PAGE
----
16 SES 10 B, Teachers and ICT
Adequate self-efficacy in teaching is useful for motivating teachers for continuing professional development (Hatlevik, 2017). Teachers’ digital competence predicts their use of ICT in their teaching practice (Hatlevik, 2016; Krumsvik, 2011). However, previous studies indicate that formal teaching competence alone is not a sufficient factor for pupils learning as other individual and contextual factors are also influential (Gustafsson, 2003; Hattie, 2008). Then again, some individual characteristics seem to be more vital than others for good teaching practice; in particular, teachers’ self-efficacy in teaching is considered a key issue (Bandura, 1997; Skaalvik & Skaalvik, 2007). Thus, identifying factors that can influence teachers’ self-efficacy in using ICT in their teaching practice, is therefore an important subject to investigate.
Bandura’s (1997) concept of ‘self-efficacy refers to a belief in one’s capabilities to organize and execute the courses of action required to produce
given attainments’ (p. 3). Teachers’ computer self-efficacy for instructional purposes describes the self-confidence teachers have when it comes to using ICT in their own teaching and instruction (Krumsvik, 2014). Krumsvik (2011) distinguishes between being confident about using ICT on your own, and using ICT for didactical purposes. Scherer and Siddiq (2015) also reported that computer self-efficacy in basic and advanced ICT operational and collaborative skills, and self-efficacy in using computers for instructional purposes is highly correlated, but separate constructs. Indicating that teachers’ general perception of own ICT-skills is a necessary, but not a sufficient determinant for self-efficacy in using computers for instructional purposes. Which make sense, you need to be competent in a skill yourselves in order to be able to incorporate it in your own instruction of others. Furthermore, Caspersen and Raaen (2014) identified collegial and superior support as influential on teachers’ perceived mastery of teaching. Caspersen’s and Raaen’s findings indicate that contextual factors like collegial cooperation and support and facilitation for using ICT in teaching by the school management, positively influence teachers computer self-efficacy for instructional purposes.
Previous studies have focused on the impact of one or two variables on either teachers' self-efficacy in teaching or on their teaching practice. Thus, there is a need for knowledge about how different variables interact and determine the relative association and the possible mediating associations of teachers’ self-efficacy in teaching on their teaching practice. The aim of this paper is to explore the relationship between teachers’ self-efficacy in using ICT for instructional purposes, ICT use in classroom instruction, general ICT self-efficacy, collegial support and cooperation for using ICT in classroom, and lack of facilitation for using ICT in teaching by the school management. Seven hypotheses, about the relationship between these variables, were developed from the research literature.
H1. Teachers’general ICT self-efficacy has a positive association with their ICT self-efficacy for instructional purposes.
H2. Teachers’general ICT self-efficacy has a positive association with their use of ICT in teaching practice.
H3. Collegial support and cooperation for using ICT in classroom has a positive association with teachers’ ICT self-efficacy for instructional purposes.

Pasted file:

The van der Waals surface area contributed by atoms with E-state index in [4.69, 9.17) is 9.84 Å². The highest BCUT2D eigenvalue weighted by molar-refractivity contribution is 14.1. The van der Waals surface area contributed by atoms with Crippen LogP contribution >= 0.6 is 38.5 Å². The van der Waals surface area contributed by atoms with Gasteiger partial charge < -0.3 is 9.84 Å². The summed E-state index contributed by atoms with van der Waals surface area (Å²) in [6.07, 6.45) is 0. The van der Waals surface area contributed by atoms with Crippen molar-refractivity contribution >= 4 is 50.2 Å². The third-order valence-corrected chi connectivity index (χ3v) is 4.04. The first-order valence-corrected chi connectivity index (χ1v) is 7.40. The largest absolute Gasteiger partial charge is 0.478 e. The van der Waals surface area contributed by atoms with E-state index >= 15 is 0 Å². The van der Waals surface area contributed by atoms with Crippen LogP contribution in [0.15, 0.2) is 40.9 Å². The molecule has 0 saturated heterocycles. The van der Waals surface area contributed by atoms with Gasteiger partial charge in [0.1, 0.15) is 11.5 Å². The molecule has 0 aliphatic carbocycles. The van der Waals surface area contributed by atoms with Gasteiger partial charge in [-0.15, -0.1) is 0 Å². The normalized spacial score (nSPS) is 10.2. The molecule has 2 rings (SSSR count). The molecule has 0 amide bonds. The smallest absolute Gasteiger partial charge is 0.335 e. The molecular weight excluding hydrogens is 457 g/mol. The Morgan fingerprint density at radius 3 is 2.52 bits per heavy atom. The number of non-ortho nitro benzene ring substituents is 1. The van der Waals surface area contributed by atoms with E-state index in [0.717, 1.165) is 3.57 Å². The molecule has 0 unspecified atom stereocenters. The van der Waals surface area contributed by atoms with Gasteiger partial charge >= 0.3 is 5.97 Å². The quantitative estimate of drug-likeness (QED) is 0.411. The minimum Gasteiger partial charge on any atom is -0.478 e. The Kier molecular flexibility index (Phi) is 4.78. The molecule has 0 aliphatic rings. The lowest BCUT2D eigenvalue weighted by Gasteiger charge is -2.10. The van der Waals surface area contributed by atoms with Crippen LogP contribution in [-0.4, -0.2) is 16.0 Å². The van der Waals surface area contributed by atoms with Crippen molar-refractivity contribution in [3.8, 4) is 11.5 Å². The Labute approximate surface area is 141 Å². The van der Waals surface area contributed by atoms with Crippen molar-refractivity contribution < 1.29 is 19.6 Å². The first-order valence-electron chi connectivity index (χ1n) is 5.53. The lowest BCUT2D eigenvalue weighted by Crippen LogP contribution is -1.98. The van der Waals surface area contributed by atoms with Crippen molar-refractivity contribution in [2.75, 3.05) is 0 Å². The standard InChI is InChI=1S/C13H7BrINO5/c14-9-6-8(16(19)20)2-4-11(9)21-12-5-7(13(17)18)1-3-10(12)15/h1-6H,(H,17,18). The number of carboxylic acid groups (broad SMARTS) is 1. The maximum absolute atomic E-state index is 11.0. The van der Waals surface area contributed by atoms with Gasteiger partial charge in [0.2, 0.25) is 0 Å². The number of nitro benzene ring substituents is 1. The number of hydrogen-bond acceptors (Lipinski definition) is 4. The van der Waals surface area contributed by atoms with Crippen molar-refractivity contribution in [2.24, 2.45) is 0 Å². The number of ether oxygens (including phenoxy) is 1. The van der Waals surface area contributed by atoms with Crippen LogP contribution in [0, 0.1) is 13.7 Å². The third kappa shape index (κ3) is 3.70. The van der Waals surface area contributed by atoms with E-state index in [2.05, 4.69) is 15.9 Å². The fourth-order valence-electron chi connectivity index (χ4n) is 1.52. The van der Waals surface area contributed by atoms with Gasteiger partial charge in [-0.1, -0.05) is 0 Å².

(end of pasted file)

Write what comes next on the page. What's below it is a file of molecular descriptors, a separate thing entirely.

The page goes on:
H4. Collegial support and cooperation for using ICT in classroom has a positive association with teachers’ use of ICT in teaching practice.
H5. Lack of facilitation for using ICT in teaching by the school management has a negative association with teachers’ ICT self-efficacy for instructional purposes.
H6. Lack of facilitation for using ICT in teaching by the school management has a negative association with teachers’ use of ICT in teaching practice.
H7. Teachers’ ICT self-efficacy for instructional purposes has a positive association with teachers’ use of ICT in teaching practice.
Bandura, A. (1997). Self-efficacy: The exercise of control. New York, NY: W.H. Freeman. Caspersen, J., & Raaen, F. D. (2014). Novice teachers and how they cope. Teachers and Teaching: Theory and Practice, 20, 189–211. doi:10.1080/13540602.2013.848570 Gustafsson, J.-E. (2003). What do we know about effects of school resources on educational results? Swedish Economic Policy Review, 10, 77–1000. Hatlevik, I. K. R. (2017). The impact of prospective teachers’ perceived competence on subsequent perceptions as schoolteachers. Teachers and Teaching: Theory and Practice, 1–20. doi:10.1080/13540602.2017.1322056 Hatlevik, O. E. (2016). Examining the Relationship between Teachers’ Self-Efficacy, their Digital Competence, Strategies to Evaluate Information, and use of ICT at School. Scandinavian Journal of Educational Research, 1–13. doi: 10.1080/00313831.2016.1172501 Hatti, J. A. C. (2008). Visible learning: A synthesis of over 800 meta-analyses relating to achievement. London: Routledge. Kline, R. B. (2005). Principles and practice of structural equation modeling (2nd ed.). New York, NY: Guilford Press. Krumsvik, R. J. (2011). Digital competence in Norwegian teacher education and schools. Högre utbildning, 1, 39-51. Krumsvik, R. J. (2014). Teacher educators’ digital competence. Scandinavian Journal of Educational Research, 58(3), 269–280. doi:10.1080/00313831.2012.726273. Scherer, R., & Siddiq, F. (2015). Revisiting teachers’ computer self-efficacy: A differentiated view on gender differences. Computers in Human Behavior, 53, 48–57. doi: 10.1016/j.chb.2015.06.038 Skaalvik, E. M., & Skaalvik, S. (2007) Dimensions of teacher self-efficacy and relations with strain factors, perceived collective teacher efficacy, and teacher burnout. Journal of Educational Psychology, 99(3), 611–625. doi:10.1037/0022-0618.104.22.1681
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